In Detroit, regional transit measure, bike sharing could break the automobile’s monopoly

The Divvy bike share program in Chicago.
The Divvy bike share program in Chicago.

Two different initiatives focused on advancing alternatives to automobile-dependent travel in Detroit advanced on Thursday, and at least one seems guaranteed to become reality.

Bike sharing is coming

The Downtown Detroit Partnership and the city of Detroit announced today they had selected a vendor to supply its fledgling bike share program, which is set to launch in spring 2017. Chicago-based Shift Transit will supply 420 bikes and 42 wireless, solar-powered stations.

“Bikes are a convenient, affordable and fun way to connect people to jobs, school, services and recreational opportunities, and Detroit Bike Share will increase the number of options for people
to get where they need to go,” said Lisa Nuszkowski, the program’s executive director, in a release.

The City Council approved a three-year contract with Shift last month. The city and the DDP, a nonprofit backed by major employers in the city, said it chose Shift through a competitive bid process based on its award-winning bike design, competitive price and value, and “ability to integrate with multiple modes of transit.” The final total is higher than the 350 bikes and 35 stations originally planned because of Shift’s lower costs.

Users of a bike share program in San Jose, Calif.
Users of a bike share program in San Jose, Calif.

Shift Transit operates bike share programs in Chicago, Washington D.C., Boston and London, among other cities. It beat out other hopefuls including Detroit Bikes, the hometown bike manufacturer which recently partnered with Brooklyn, N.Y.-based Motivate to supply bicycles for bike sharing programs in other cities.

Station locations haven’t yet been chosen, but the public and other stakeholders will reportedly have opportunities beginning this fall to weigh in on that issue and matters of membership and pricing. Organizers say they’ll locate stations to link with SMART and DDOT buses, the Detroit People Mover and the nascent QLINE, or M-1 Rail.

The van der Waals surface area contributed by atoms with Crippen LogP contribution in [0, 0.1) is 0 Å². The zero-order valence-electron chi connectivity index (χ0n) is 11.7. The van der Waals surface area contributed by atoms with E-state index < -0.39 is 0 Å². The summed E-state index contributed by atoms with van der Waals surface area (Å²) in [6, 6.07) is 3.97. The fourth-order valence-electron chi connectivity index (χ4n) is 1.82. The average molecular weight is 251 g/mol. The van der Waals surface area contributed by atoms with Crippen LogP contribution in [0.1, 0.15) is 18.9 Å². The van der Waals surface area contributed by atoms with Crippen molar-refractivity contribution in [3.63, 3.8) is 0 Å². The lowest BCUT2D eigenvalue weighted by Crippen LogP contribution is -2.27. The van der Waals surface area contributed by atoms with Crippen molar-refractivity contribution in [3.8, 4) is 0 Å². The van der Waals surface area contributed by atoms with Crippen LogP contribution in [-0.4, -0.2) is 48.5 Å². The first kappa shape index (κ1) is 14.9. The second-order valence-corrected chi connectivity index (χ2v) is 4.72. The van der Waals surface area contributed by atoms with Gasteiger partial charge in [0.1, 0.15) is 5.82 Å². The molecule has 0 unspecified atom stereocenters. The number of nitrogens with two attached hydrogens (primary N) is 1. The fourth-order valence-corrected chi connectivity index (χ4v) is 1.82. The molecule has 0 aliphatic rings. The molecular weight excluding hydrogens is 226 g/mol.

RTA heads to the ballot

A bus rapid transit coach in Cleveland.
A bus rapid transit coach in Cleveland.

After being left for dead by last-minute objections by Oakland County Executive L. Brooks Patterson and Macomb County Executive Mark Hackel, and following a failed vote a week ago, the RTA board on Thursday voted unanimously to send the regional tax plan to the Nov. 8 ballot.

I’ve written about the RTA plan before and am on the record as being in support. Today’s vote means voters in Macomb, Oakland, Washtenaw and Wayne counties will vote on the 20-year, 1.2-mill tax that is expected to raise about $4.6 billion and bring better bus service, rapid bus transit, service to Metro Airport and commuter rail service between Detroit and Ann Arbor.

The RTA board agreed to make changes to its voting and funding-allocation structures to mollify the suburban leaders, who wanted more ability to sway spending changes and to include more services to its hinterlands. And that latter part still leaves me scratching my head, frankly (emphasis mine):

In the compromise, Oakland County secured about $40 million more over two decades — from $79 million to $118 million — for its 40 communities, many in the north, that have opted out of the suburban SMART bus system. The county received assurances that transit service would be granted to more communities in the master plan, including to the disabled and elderly.

If these communities already opt out of existing bus service, what makes — OK, wait, never mind. I’ll take it.

Frankly, I’ve been spending much of the past week, when it looked like all the RTA’s hard work was swirling around the drain, thinking about what exactly I was going to say about this region’s inability to look at the big picture and come together for mutual benefit. I frankly don’t know whether this proposal will pass — it will do well in Detroit and some inner-ring suburbs (like Ferndale), but not in farther-flung burbs dominated by conservative voters — but that’s a conversation for another day.

Right now, I’m just relieved it’s cleared this (unnecessarily difficult) hurdle.

Creative Commons photos via Tony Webster, Richard Masoner and Wyliepoon

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